The attic was bare except for one cardboard box covered by a dusty red blanket. Brad removed the blanket slowly, trying not to stir the dust. Not succeeding, he coughed.
The contents of the box – mostly letters but also a journal or two, pictures and other paraphernalia – were slightly puzzling to Brad. Why is this the only thing in the attic? Brad thought.
Everything else of value, whether personal or monetary, had been mostly in the master bedroom and living room. The kitchen and other bedrooms were basically bare, and except for this one box so was the attic.
Brad carried the box down two flights of stairs to the living room where James was again talking on his cell phone. Groaning, James said, “All right. Thanks. Bye.”
After closing his phone, he said, “The only truck I could find for tomorrow is for 100 dollars. My dad told me about the time when you could get a UHAUL for 20 dollars. I hate inflation.”
Brad ignored James’ irritation. “The only thing I found in the attic was this box. Probably nothing to sell, but it has letters and journals. You could learn about that part of the family history you are missing.”
James didn’t acknowledge his friend. “Of course, renting a truck for $20 was probably only in the city … not in rural country and only for one day.”
“Did you hear me?” Brad interrupted.
James exhaled, trying to forget his frustration. “Okay, that’s good – letters and journals” After taking a deep breathe, he continued, “Let’s look through it now, so I can get these antiques off my mind for a while.”
Brad took the box to the kitchen and placed it on the table in the middle of the room. James sat down and started flipping through the materials. He pulled an envelope out and opened the letter. “I think that this was written by my great great great-grandmother.”
“That,” Brad said, “ought to be interesting.”
James looked at a couple of other letters and then said, “It looks like there are several here written by her. Maybe this will tell where the money came from.”
He picked up one of the journals. It had a softbound brown cover with stationary like pages, which had turned yellow over the years. He carefully flipped through a couple of the pages, barely noticing their contents.
When he got to the center of the book, an emerald colored crystal with a slender cut fell out of the book and onto the table. The sound of it hitting the wood table startled Brad, who had been reading one of the letters.
“What’s that?” Brad asked.
“I don’t know,” James replied. “It was lodged in the middle of the book.”
Brad picked it up to examine it closer. With the crystal in his palm, he turned his hand back and forth, and the crystal caught a glint of sunlight from the window.
Behind them on the wall a cloudy, distorted image was projected. James noticed the image and said, “Well, it probably isn’t worth a great deal. It can’t even reflect light very well.”
Brad agreed and placed it back on the table. Neither one of them gave the crystal a second thought.
“Can I see the journal?” Brad asked.
James handed the journal over. Brad opened to the first page and began reading to himself. After just a second or so, he said, “That’s interesting. There is a one-line entry signed by a J.D. Aren’t those your initials?”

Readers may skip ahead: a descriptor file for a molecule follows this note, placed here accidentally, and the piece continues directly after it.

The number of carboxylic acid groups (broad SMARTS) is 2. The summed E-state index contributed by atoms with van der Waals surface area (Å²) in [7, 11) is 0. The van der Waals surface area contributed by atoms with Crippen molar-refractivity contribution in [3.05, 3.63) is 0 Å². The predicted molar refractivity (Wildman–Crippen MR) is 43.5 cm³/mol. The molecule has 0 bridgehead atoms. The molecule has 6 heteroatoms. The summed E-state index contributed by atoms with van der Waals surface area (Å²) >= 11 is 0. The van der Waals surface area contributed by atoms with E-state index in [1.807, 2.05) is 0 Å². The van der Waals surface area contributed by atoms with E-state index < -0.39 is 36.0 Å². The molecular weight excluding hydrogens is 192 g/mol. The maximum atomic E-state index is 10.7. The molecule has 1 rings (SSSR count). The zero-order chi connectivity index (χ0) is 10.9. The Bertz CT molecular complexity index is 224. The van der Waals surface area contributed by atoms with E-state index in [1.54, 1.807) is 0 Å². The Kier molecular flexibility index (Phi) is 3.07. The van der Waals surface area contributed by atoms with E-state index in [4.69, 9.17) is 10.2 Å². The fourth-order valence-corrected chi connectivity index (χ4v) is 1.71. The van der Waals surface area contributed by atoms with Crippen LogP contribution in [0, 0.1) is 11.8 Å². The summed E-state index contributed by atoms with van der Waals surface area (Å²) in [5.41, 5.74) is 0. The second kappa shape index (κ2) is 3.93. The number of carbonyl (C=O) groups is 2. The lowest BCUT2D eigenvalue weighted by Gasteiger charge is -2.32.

“Let me see that.” James had put the second journal from the box down on the table. After getting the entry in front of him, he read out loud, “When in Rhome, do as Holmes would do. J.D. March 3, 1895.”
“Aren’t those your initials?” Brad repeated.
“Yeah, and I don’t know of another J.D. in the family. And, I think the family tree goes back this far, if I can remember correctly.”
“You’ll have to check to be sure. That’s 140 years ago. Could have been a cousin or an uncle. Maybe a family member you didn’t know about previously.”
“Perhaps,” James said with a little uncertainty in his voice. “Of course, I guess it doesn’t have to be a family member at all.”
For another hour or so, the two of them read through some of the letters and the two journals. At one point, James said, “The name Thomas Arnold has showed up several times.”
“Yeah, I know,” Brad responded with a blank stare. “Listen to this: ‘February 5, 1905. Mr. Arnold’s business has been doing well the last few months. I still find it hard to believe that he named the Miller family as his partners. But, of course, that was part of his instructions from J.D. ten years ago. Thinking back upon those times brings fond memories to the fore. Of course, J.D. never told us what his real name was – just his initials. And, I don’t think we ever learned the names of his traveling companions either.’”
While thinking about the entry that Brad had just read, James recalled the note written in J.D.’s own hand. “That sounds like J.D. wasn’t a family member, at least not one she knew of.”
James picked up the first journal again and looked at the note on the first page. He noticed something odd about the note, but the thought was so preposterous that he promptly shoved it aside.
“It seems like we have a mystery on our hands,” James continued. “Who is this J.D.? What is his connection with Thomas Arnold, and why did he instruct Thomas to include the Miller family in his business?”